Stress Cooperation, Not Competition, to Combat “Emporiophobia”

Stress Cooperation, Not Competition, to Combat “Emporiophobia”

Rubin Gives Presidential Address at Southern Economic Association

Contact: Amy Smorodin
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November 25, 2013 – Economists “have committed a fundamental semantic error” by focusing on the term competition and ignoring the cooperative nature of markets, explained TPI senior fellow Paul Rubin in his Presidential Address to the Southern Economic Association this past weekend. By correctly emphasizing cooperation, economists could help combat the “emporiophobia,” or the fear of markets that is prevalent in the general public and current political discourse.

In his address, Rubin, Dobbs Professor of Economics at Emory University, remarked that anti-market bias is widespread despite the fact that “®he market economy has provided incredible wealth to societies, and to everyone in those societies. Compared to pre-market or non-market economies, real incomes are higher, consumption possibilities are vastly greater, life expectancy is greatly increased, health is much better.” He blamed this phenomenon in part on economists’ focus on competition, which Rubin described as “odd” because cooperation, not competition is the goal of a market economy. “Cooperation is at the heart of economics,” Rubin explained, and “competition is a tool for obtaining better cooperation.”

Rubin asserted that every transaction is cooperative because both the buyer and seller expect to achieve some gain or benefit, an idea that may seem self-evident to economists but is not necessarily obvious to others. Even when competitive relationships exist, he continued, it is competition to cooperate with sellers or buyers. “The purpose of competition is not to harm competitors,” Rubin stated, “Rather, the successful competitor is the agent who can cooperate with more other agents…”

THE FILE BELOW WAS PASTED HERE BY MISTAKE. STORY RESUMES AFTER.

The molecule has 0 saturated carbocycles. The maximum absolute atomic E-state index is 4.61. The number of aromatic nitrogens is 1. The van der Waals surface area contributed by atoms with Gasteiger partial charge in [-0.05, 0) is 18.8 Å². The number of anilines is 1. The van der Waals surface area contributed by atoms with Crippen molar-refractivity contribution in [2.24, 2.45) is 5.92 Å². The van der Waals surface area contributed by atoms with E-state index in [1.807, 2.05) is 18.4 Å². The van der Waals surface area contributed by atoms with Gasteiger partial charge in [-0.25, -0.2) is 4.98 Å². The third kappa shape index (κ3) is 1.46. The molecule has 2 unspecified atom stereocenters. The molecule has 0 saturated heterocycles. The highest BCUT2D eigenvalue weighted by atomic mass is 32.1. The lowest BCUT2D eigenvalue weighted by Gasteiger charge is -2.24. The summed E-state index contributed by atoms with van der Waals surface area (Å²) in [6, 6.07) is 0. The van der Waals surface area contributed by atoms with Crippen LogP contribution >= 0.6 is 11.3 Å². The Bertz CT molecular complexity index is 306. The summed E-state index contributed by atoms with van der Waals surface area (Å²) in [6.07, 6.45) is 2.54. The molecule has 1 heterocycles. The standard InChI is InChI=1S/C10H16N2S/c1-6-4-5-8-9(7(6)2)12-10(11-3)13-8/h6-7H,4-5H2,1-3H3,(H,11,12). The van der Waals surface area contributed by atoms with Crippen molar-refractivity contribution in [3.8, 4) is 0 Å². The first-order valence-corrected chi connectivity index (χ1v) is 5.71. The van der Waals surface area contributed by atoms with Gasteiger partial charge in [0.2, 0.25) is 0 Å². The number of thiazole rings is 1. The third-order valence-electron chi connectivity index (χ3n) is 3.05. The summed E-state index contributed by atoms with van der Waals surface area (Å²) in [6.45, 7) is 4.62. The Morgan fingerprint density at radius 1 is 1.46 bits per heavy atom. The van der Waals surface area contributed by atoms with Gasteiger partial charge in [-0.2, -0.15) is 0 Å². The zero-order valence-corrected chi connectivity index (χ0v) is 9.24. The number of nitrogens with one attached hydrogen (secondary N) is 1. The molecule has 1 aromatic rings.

Furthermore, for non-economists, the term “competition” brings to mind a “zero-sum” event, where there is a definite winner and loser. However, markets are not comprised of a fixed number of assets to be won or lost. “[A] cooperative environment is a positive sum, and everyone can win,” Rubin explained. “Voluntary market transactions are the essence of win-win positive sum cooperative behaviors. Both parties to a transaction must expect to gain, or the transaction will not occur. But this perception is lost if we characterize economic interactions as competitive.”

Rubin also urged his fellow economists to advance the concept that capitalism is a moral way to organize economic activity. “This system is moral because it maximizes human welfare. It provides the most goods and services feasible, and provides them in the least cost way. No other system can make this claim,” he explained. “People do not fully grasp the moral benefits of capitalism because we tend to focus on competition, which is only a tool, rather than cooperation, which is the actual goal of the economic system.”

“If we economists can shift attention from the tool of competition to the goal of cooperation,” Rubin concluded,” we can perhaps reduce the amount of emporiophobia in the political marketplace.”

Rubin’s prepared remarks are available on the TPI website.

The Technology Policy Institute

The Technology Policy Institute is a non-profit research and educational organization that focuses on the economics of innovation, technological change, and related regulation in the United States and around the world. More information is available at https://techpolicyinstitute.org/.

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